• Organic Trucks can never be used to create an Extender.
  • If a game’s counter mix does not include Extenders (always on the back of 5-point Transport Points) they cannot be created at all.

12.7a The only purpose of Extenders is to create new locations from which trace supply can be drawn. (They never move SP, help move RR cargo, or increase draw/throw ranges.) Extenders can act as a trace supply…

  • A) …source when it is linked to a detrainable hex or directly to a supply source.
  • B) …connection between two sets of rail hexes, allowing hexes along the “forward”rail line to become detrainable if the “back” one leads to a supply source.
  • C) …connection between a rail hex and a supply source, making hexes along the rail line detrainable.

12.7b Extenders have a range that is the maximum distance (in MP) back to the connected hex. The Extender is always posted at the “forward” end of this connection (the hex furthest from the ultimate supply source).

12.7c An Extender can link to other Extenders in a “daisy chain” to make longer connections.

12.7d Creating Extenders. Switching into an Extender costs a Transport Point half of its MA. Extenders cannot move unless they flip back to the Transport Points side of the counter, using half their MA to do so. A given Extender may be formed by only one type of Transport Point (e.g. truck or wagon, not both). A loaded Transport Point cannot convert into an Extender (it must first unload). An Extender cannot be created in a hex where it cannot connect to a trace supply source at that moment. Extenders that later have their trace cut can stay as Extenders, although they cease to function as such.

12.7e Transport Points forming into an Extender can come from different hexes, combining in a common hex (where each spends half of its MA).

12.7f After an Extender is switched back into Transport Points, the points can be moved separately to different hexes. They need not move as a stack.

12.7g Extenders can apply the “adjacent is good enough” rule, as in all other supply-related functions.

12.7h Extenders “collapse” when enemy combat units enter their hex, and can also do so voluntarily. See 9.14d.

Play Note: Garrison Extenders, or else.

12.8 Attrition & Out of Supply

12.8a In the Supply Phase, a friendly stack that cannot “make its trace” or “eat off the map” is marked Out of Supply and checked for Attrition. The marker remains until trace supply is regained in a subsequent friendly Supply Phase. Units marked Out of Supply must check for Attrition at the end of every friendly Supply Phase until back in supply.

12.8b Check a stack for Attrition by consulting the Attrition Table. Roll two dice, using the column for the highest Action Rating among the units marked Out of Supply, and counting only the steps in the hex that are Out of Supply. The table result is the number of steps the stack must lose. The owning player chooses how to inflict these losses on the Out of Supply units in the stack. There is no requirement to take the loss from the unit with the highest AR.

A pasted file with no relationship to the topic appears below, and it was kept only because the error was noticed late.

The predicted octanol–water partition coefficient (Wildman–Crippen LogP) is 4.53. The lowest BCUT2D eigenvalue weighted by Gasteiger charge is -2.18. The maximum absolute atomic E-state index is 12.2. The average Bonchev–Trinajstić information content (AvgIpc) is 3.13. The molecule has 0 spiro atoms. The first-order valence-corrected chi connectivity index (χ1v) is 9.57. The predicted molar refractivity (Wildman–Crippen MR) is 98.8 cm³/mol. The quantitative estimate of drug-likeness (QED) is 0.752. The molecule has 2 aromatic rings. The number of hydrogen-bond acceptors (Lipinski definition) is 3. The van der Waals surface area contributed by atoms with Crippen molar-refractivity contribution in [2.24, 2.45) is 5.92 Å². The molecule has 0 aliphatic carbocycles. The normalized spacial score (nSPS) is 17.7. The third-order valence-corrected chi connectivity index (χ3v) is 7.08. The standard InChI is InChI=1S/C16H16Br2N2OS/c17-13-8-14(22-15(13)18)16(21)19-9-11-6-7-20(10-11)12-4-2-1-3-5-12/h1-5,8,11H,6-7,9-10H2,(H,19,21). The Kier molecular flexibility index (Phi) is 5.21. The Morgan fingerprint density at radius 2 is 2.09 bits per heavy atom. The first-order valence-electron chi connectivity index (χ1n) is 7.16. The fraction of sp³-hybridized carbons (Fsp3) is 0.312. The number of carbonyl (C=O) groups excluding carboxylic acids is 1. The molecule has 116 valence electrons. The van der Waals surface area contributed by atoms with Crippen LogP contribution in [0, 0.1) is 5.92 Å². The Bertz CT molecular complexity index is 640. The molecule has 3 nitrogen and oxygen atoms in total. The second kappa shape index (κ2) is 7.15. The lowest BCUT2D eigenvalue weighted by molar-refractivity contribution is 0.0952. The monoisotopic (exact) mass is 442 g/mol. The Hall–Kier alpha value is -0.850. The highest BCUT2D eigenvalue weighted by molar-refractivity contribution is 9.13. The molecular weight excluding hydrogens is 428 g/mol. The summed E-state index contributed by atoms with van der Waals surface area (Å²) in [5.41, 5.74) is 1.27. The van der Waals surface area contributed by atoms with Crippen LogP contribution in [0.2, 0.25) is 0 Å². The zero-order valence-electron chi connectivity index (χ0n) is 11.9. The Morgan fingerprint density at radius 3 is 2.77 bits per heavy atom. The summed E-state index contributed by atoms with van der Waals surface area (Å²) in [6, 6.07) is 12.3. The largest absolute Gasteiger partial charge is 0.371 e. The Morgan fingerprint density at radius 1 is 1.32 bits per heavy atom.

12.8c Fueling Procedures. When checking for Attrition, do not adjust a unit’s AR for being in DG Mode, but do adjust for Strat Mode (but this should never come up, given 12.6e).

12.8d Out of Supply Effects.

Units marked Out of Supply have no ZOC. If combat supply is available, such units attack and defend at half strength. Without combat supply, Out of Supply units cannot attack and defend at 1/4 strength. Given barrage supply, Out of Supply units can barrage normally. Units marked Out of Supply can move normally.

12.8e Breakout. During their Breakout Segment, any combat units (not non- combat units) that are currently out of trace supply (make a trace-check during this segment) and have a printed MA of at least 1 can attempt Breakout if they meet the following conditions:

  • A) There must be a path of any length from the unit to a friendly unit in trace supply. That path must be free of enemy combat units and of terrain that is prohibited for movement (using the unit’s MA in Move Mode). This path for a Truck MP unit must also be free of un-negated EZOCs.
  • B) The unit must be at or within 15 hexes of a friendly combat unit in trace supply (straight line distance, ignore enemy units/ZOCs.)

On the first turn a unit finds itself out of trace supply (not after it “eats off the map” or uses a special form of trace supply such as a Supply Cache or Tree Bark Soup), the above conditions are waived, the success chance (see below) is improved by a +1 DRM, and Transport Points are also eligible to Breakout (roll for each point separately).

Breakout is always voluntary.

Roll for each unit attempting Breakout:

  • If the roll is 1-4, the unit fails. It is placed in the Dead Pile (and can be rebuilt normally).